Homeowners and their friends and family, some wearing face masks — a reminder that the COVID-19 pandemic is still brewing — are rallying together to continue cleanup efforts in tornado-ravaged homes across the Chattanooga region's affected neighborhoods.
Violent storms and at least one EF-3 tornado killed at least 10 people in Southeast Tennessee and North Georgia Sunday night into Monday morning.
In one East Brainerd neighborhood, Brad Jones stood looking at his house, which had been picked up by the tornado and set back down about 75 feet into what used to be his back yard. Family and friends were helping pack up what could be saved.
"We've seen houses damaged horribly and flattened," he said. "This was our first flying house."
Jones, his daughter, Anna, and their dog, Chloe, were hiding in a bathroom under the stairs when the tornado hit. The whole thing lasted about a minute, he guessed, and they couldn't tell when the house became airborne or when it landed.
"We could only tell that it was rocking back and forth, somewhat like I would expect an earthquake to be," he said.
When the house started rocking, the dog bolted, Jones said.
"Anna screamed after her, but she was gone and had no intent on returning," Jones said. "So when we came out of the house — of course, it was midnight and raining — Anna said, 'I think Chloe is probably dead.' And I said, 'Yeah, I'm afraid she probably is.'"
But by Monday night, they got a phone call that Chloe had been found. She was at Trinity Lutheran Church on Shallowford Road about a mile or so away.
Jones didn't know how or where the dog rode out the storm, but "she was fine," he said. "Kind of favoring a foot and has split claws, so I think she went through some hard stuff to get there."
Jones, who has lived in the same house for 20 years, is now staying with his son. He said he plans to rebuild on the same property.
"Thankfully, we've not found a witch out here," he said with a chuckle, referencing "The Wizard of Oz."
Not far down the road, Keith Shultz and his friends and family were loading some of his family's belongings into a moving truck.
He was already asleep Sunday when the power went out, he said.
"We had about 30 seconds from the power going out to get in the bathroom," he said.
He and his wife couldn't open their daughter's bedroom door due to the low pressure created by the high wind speeds.
"That was pretty scary," Shultz said. "We finally got her out right before the tornado hit, and we all jumped into the bathtub. And then as I was going into the bathtub, you could see the roof going away."
Shultz and his family have been staying with other family for now. He hopes to rebuild soon.
Elsewhere in the neighborhood, Susie and Joe Alexander were cleaning up debris from their yard and packing up what they could save.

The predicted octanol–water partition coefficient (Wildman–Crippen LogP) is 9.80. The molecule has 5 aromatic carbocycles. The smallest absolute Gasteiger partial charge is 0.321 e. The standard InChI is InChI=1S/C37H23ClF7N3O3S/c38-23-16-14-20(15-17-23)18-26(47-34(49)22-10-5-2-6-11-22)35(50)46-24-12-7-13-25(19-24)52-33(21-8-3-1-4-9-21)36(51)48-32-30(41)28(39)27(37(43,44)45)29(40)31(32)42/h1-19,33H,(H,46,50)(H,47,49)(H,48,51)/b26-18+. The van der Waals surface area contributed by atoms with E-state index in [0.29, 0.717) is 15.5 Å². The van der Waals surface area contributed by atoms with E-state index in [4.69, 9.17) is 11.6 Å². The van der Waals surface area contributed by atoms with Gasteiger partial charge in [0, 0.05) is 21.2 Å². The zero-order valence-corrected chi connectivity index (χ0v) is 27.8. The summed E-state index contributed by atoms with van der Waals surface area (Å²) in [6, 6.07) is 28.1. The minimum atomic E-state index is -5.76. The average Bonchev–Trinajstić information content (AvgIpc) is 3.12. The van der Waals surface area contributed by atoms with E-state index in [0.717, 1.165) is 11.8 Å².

"I didn't expect a tornado," she said.
So the two went to sleep that Sunday night, but by 11:30 p.m., "I could hear the big thundering and the shattering of the windows.
"I woke up my husband, and I said, 'Hello, come on! Get up! Get up!' He was in a deep sleep, and I didn't know what to do. Then all of a sudden, the sheet rock came and fell over my head. I told my God, I said, 'This is the shield you're giving me. It's OK. I'll take it, but if it's possible, save my life.'"
By then her husband had awakened.
"The minute he got up, the other part of the wall came over where he was sleeping but did not hit him at all," she said.
The two then hid in the corner of their bedroom until the tornado passed. Neither of them were injured. Their house was destroyed, but they were OK, and that was all that mattered, Susie Alexander said.
"We are happy," she said. "The unity — I see the unity, and the helping mentality. Everybody's helping each other."
In another part of the neighborhood, Bill and Barbara Foster were thankful to be alive.
They had been in bed Sunday night watching TV when they got a call from their son warning them of potential tornado activity nearby. The two then went downstairs to shelter in a closet, and within moments, the storm tore through their house, ripping the roof off. The master bedroom was engulfed in debris.
"It was the grace of God — that's the only explanation," Barbara Foster said.
When they emerged from their house, "It was like walking out into a war zone," Bill Foster said. "You see pictures of tornadoes happening other places, and your heart goes out to those people, but you really have no idea what it's like until it happens to you."
With help from their family and friends, the Fosters have started gathering what remains of their life at the home they bought nearly a decade ago.
As Barbara Foster stood in her garage, she looked up to where the extra storage space used to be. Scattered at her feet were a few red and green ornaments.
"Our Christmas stuff used to be up there, but that's pretty much all gone now."
Their cars, which Bill Foster thoroughly detailed a week before, sat demolished in the yard. And next to that, the mattress from their daughter's bed.
"We lost so much, but there are some things that we should've lost we still have," Bill Foster said. "My wife's wedding ring was sitting on the counter in the master bedroom when the storm hit. I don't know how it was still there."
Photographer Troy Stolt contributed to this story.
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